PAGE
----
> ## beware of using a large number of coax wraps around cores. A buddy had all 
> sorts of parasitic arcing
> between the last 2 turns, when using just 8-10 turns of Rg-162 teflon coax 
> wound onto several 2.4 inch cores.

How much power was HE running? That symptom indicates an antenna that 
is BADLY screwed up!

&&&  I just checked my notes, and it was used on the INPUT side of a HB ant 
tuner, a T type, using
vac caps and a rotary coil.  it also had comp caps inside the tuner.  This is 
in the case of trying to use
a T tuner  in conjunction with 450 ohm line to an ant.   It arced with aprx 5 
kw.    After 
trying some more configs, we concluded that trying to use the T tuner  with a 
balun on the input
and open wire line on the output is not going to work.   The T tuner in 
balanced mode is not truly balanced. 
W8JI was correct.  You require like 50 k choke Z on the input of a T tuner to 
make it work. Alpha unfortunately
is going to find this out the hard way  on their new T type tuner.   A better 
tuner for open line is the balanced
L  type, with 2 x rollers ganged together and one vac cap across their outputs. 
  Then the balun can be placed
on the input side.   I think it was dean straws  idea to 1st install the balun 
on the input of a t type tuner.  Great concept,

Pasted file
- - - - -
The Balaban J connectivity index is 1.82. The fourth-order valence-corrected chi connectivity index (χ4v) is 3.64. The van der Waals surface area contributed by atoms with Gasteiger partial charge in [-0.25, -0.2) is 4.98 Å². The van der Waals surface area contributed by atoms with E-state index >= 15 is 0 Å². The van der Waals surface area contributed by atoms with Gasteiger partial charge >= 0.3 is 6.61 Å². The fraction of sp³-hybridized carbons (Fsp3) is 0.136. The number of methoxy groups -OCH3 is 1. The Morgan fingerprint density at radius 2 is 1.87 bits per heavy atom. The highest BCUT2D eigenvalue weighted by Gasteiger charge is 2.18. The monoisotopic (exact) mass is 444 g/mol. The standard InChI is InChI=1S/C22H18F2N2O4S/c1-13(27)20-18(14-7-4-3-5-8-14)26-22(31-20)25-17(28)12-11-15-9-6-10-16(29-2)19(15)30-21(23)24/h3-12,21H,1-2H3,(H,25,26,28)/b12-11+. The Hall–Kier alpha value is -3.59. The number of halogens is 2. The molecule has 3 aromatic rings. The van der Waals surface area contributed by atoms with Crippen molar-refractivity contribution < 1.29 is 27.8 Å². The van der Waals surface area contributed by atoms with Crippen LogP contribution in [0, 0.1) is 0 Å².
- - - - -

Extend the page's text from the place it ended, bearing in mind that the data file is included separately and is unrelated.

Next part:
lousy implementation. 

&&  The fix for the above mess was to use a 1:4   balun   in the back yard.   
Coax  back to output of T type  tuner. 
450 ohm line from 1:4 balun  to ant.   After destroying every balun on the 
market, including palstar, amidon, Hb, etc,
array solutions  supplied a  1:4   balun that would do the job. He cooked up a 
5-10-20 kw version, to be used on the
outputs of T type tuners.  It’s a high V version of your typ 1:4 balun.       

> Jay at array solutions had warned us of that effect. Now that teflon coax 
> also has a super HV type outer jacket.
> It had arced from the last turn to the next inner turn. It was wound solenoid 
> fashion, very neatly. Now just think
> about it. You need a lot of voltage to puncture through TWO jackets. The 
> answer was more cores, and less turns.
> 14 turns of RG-58 size coax is gonna result in problems when running high 
> power under a lot of conditions.

Something does not compute here. RG58 is very lossy coax, and it doesn't